Pierre Boniface Les Rocailles Apremont Vielles Vignes 2015
Excellent on its own, with simple fish dishes, and withtraditional specialties such as fondue and raclette.
Critical AcclaimAll Vintages
Pierre Boniface wines are produced at Les Rocailles, a true earthly paradise nestled in the French Alps. When Pierre took over from his father he had a modest business, farming 20 acres and buying grapes from another 20 on handshake deals. Les Rocailles is now one of the biggest and best producers in Savoie, with nearly 50 acres owned and grapes purchased from nearly 60 more! Apremont is the signature wine, accounting for 70% of the production.
Growers like Pierre usually look forward to passing their domains on to their children, but in this case, it was just not meant to be. His daughter Miriam is a computer systems architect (who recently interrupted her doctoral studies to get an MBA from Wharton) and his son is literally a rocket scientist (with a PhD in ballistics, he now works on jet engine design for Pratt & Whitney). Pierre subsequently sold the business to Guillaume Durand and Alban Thouroude, two young men (born and bred in Savoie) with MBA’s from the University of Grenoble. All of the winery/vineyard staff has stayed on, and Pierre will continue to actively consult for 5 years.
Nearly synonymous with fine wine and all things epicurean, France has a culture of wine production and consumption that is deeply rooted in tradition. Many of the world’s most beloved grape varieties originated here, as did the concept of “terroir”—soil type, elevation, slope and mesoclimate combine to produce resulting wines that convey a sense of place. Accordingly, most French wine is labeled by geographical location, rather than grape variety. So a general understaning of which grapes correspond to which regions can be helpful in navigating all of the types of French wine. Some of the greatest wine regions in the world are here, including Bordeaux, Burgundy, the Rhône and Champagne, but each part of the country has its own specialties and strengths.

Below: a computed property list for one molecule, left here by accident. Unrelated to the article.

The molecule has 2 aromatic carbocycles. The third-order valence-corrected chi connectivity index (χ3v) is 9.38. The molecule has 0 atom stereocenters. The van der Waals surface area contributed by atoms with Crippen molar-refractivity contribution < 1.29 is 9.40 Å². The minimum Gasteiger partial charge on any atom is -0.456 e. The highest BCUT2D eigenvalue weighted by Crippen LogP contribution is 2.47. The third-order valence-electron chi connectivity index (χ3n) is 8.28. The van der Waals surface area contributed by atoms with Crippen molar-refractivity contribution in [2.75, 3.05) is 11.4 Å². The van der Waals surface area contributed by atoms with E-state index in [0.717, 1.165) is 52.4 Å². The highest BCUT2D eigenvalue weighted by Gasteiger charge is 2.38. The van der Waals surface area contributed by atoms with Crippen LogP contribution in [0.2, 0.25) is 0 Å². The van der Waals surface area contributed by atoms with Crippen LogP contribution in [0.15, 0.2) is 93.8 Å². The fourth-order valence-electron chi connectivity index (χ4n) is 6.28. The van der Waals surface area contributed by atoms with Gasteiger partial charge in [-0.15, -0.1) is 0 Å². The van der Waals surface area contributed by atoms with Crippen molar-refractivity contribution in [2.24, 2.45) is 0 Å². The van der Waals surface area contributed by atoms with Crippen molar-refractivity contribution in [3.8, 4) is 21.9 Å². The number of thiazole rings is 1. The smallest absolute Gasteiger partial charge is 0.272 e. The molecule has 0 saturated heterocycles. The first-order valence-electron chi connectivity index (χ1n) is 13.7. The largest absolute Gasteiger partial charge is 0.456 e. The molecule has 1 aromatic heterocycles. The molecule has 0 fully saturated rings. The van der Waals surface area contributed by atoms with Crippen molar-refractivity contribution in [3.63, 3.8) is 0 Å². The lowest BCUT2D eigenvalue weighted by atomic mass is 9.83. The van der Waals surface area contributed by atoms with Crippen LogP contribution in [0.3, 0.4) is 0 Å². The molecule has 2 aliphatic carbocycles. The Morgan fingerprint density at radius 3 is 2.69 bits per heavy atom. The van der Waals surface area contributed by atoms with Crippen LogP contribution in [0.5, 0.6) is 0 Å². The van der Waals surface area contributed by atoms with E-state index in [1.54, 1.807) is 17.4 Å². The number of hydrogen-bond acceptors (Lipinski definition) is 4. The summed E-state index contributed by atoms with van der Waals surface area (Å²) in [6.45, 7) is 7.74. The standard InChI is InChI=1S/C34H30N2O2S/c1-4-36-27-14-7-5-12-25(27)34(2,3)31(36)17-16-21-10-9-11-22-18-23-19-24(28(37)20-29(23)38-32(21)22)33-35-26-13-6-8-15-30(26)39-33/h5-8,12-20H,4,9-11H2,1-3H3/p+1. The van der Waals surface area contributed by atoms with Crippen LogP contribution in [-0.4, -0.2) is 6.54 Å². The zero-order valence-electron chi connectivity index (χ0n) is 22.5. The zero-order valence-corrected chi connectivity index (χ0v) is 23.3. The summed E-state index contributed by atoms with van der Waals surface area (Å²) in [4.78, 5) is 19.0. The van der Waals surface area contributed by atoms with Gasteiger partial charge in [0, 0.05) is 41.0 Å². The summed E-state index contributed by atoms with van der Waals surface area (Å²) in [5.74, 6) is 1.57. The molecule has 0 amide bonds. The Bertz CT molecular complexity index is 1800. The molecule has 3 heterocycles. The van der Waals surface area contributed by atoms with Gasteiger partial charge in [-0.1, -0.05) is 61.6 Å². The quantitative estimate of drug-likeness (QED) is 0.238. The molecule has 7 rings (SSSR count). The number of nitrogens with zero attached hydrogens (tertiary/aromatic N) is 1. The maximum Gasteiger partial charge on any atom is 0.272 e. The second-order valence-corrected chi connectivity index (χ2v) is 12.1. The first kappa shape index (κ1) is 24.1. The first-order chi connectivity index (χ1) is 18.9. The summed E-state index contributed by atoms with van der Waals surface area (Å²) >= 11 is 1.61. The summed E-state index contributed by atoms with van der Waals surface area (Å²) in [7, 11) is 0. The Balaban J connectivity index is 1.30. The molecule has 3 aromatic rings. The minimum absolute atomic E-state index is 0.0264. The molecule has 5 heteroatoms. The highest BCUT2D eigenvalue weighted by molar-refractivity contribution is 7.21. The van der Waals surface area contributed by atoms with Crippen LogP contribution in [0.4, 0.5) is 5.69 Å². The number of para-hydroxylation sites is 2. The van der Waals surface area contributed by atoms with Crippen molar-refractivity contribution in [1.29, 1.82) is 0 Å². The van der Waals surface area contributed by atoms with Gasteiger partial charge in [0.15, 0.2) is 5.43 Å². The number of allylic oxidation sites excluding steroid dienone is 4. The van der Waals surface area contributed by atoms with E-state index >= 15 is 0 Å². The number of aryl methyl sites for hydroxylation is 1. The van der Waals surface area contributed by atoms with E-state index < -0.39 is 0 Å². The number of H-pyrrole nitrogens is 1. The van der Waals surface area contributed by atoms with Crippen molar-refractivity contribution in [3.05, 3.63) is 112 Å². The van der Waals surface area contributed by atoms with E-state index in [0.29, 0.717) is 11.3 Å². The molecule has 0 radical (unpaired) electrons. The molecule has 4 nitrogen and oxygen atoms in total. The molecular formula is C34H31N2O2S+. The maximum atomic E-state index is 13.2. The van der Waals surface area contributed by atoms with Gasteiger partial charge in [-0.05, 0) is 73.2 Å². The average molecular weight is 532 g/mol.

Pinot Noir and Chardonnay are the king and queen of Burgundy, producing elegant red and white wines with great acidity, the finest examples of which can age for decades. The same two grapes, along with Pinot Meunier, are used to make Champagne.
Of comparable renown is Bordeaux, focused on bold, structured red blends of Cabernet Sauvignon, Merlot, Cabernet Franc including sometimes a small amount of Petit Verdot or Malbec. The primary white varieties of Bordeaux are Sauvignon Blanc and Sémillon.
Most of these grape varieties are planted throughout the country and beyond, extending their influence into other parts of Europe and New World appellations.
With hundreds of white grape varieties to choose from, winemakers have the freedom to create a virtually endless assortment of blended wines. In many European regions, strict laws are in place determining the set of varieties that may be used, but in the New World, experimentation is permitted and encouraged. Blending can be utilized to enhance balance or create complexity, lending different layers of flavors and aromas. For example, a variety that creates a soft and full-bodied wine would do well combined with one that is more fragrant and naturally high in acidity. Sometimes small amounts of a particular variety are added to boost color or aromatics. Blending can take place before or after fermentation, with the latter, more popular option giving more control to the winemaker over the final qualities of the wine.